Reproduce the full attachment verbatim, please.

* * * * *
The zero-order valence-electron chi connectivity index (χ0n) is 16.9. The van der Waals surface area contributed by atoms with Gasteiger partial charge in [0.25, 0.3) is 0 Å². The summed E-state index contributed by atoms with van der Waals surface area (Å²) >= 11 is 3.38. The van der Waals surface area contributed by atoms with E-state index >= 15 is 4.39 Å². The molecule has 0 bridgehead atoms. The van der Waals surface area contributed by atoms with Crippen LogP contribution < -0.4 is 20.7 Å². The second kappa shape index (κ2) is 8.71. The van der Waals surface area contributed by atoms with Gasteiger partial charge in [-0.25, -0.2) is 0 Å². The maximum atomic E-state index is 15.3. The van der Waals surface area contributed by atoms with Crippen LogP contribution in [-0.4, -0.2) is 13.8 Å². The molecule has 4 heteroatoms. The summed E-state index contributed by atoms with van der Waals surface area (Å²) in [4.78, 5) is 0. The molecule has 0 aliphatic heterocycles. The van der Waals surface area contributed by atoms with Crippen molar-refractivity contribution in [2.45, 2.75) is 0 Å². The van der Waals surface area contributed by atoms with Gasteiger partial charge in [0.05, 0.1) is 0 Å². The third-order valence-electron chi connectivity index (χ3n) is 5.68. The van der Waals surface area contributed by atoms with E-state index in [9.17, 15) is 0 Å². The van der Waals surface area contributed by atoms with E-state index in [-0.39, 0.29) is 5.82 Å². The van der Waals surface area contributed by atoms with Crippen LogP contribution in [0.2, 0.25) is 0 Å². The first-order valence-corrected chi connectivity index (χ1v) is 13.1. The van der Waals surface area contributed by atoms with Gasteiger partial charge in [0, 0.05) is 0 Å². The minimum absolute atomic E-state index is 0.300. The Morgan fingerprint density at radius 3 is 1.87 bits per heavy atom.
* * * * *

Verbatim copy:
The zero-order valence-electron chi connectivity index (χ0n) is 16.9. The van der Waals surface area contributed by atoms with Gasteiger partial charge in [0.25, 0.3) is 0 Å². The summed E-state index contributed by atoms with van der Waals surface area (Å²) >= 11 is 3.38. The van der Waals surface area contributed by atoms with E-state index >= 15 is 4.39 Å². The molecule has 0 bridgehead atoms. The van der Waals surface area contributed by atoms with Crippen LogP contribution < -0.4 is 20.7 Å². The second kappa shape index (κ2) is 8.71. The van der Waals surface area contributed by atoms with Gasteiger partial charge in [-0.25, -0.2) is 0 Å². The maximum atomic E-state index is 15.3. The van der Waals surface area contributed by atoms with Crippen LogP contribution in [-0.4, -0.2) is 13.8 Å². The molecule has 4 heteroatoms. The summed E-state index contributed by atoms with van der Waals surface area (Å²) in [4.78, 5) is 0. The molecule has 0 aliphatic heterocycles. The van der Waals surface area contributed by atoms with Crippen molar-refractivity contribution in [2.45, 2.75) is 0 Å². The van der Waals surface area contributed by atoms with Gasteiger partial charge in [0.05, 0.1) is 0 Å². The third-order valence-electron chi connectivity index (χ3n) is 5.68. The van der Waals surface area contributed by atoms with E-state index in [9.17, 15) is 0 Å². The van der Waals surface area contributed by atoms with E-state index in [-0.39, 0.29) is 5.82 Å². The van der Waals surface area contributed by atoms with Crippen LogP contribution in [0.2, 0.25) is 0 Å². The first-order valence-corrected chi connectivity index (χ1v) is 13.1. The van der Waals surface area contributed by atoms with Gasteiger partial charge in [0, 0.05) is 0 Å². The minimum absolute atomic E-state index is 0.300. The Morgan fingerprint density at radius 3 is 1.87 bits per heavy atom.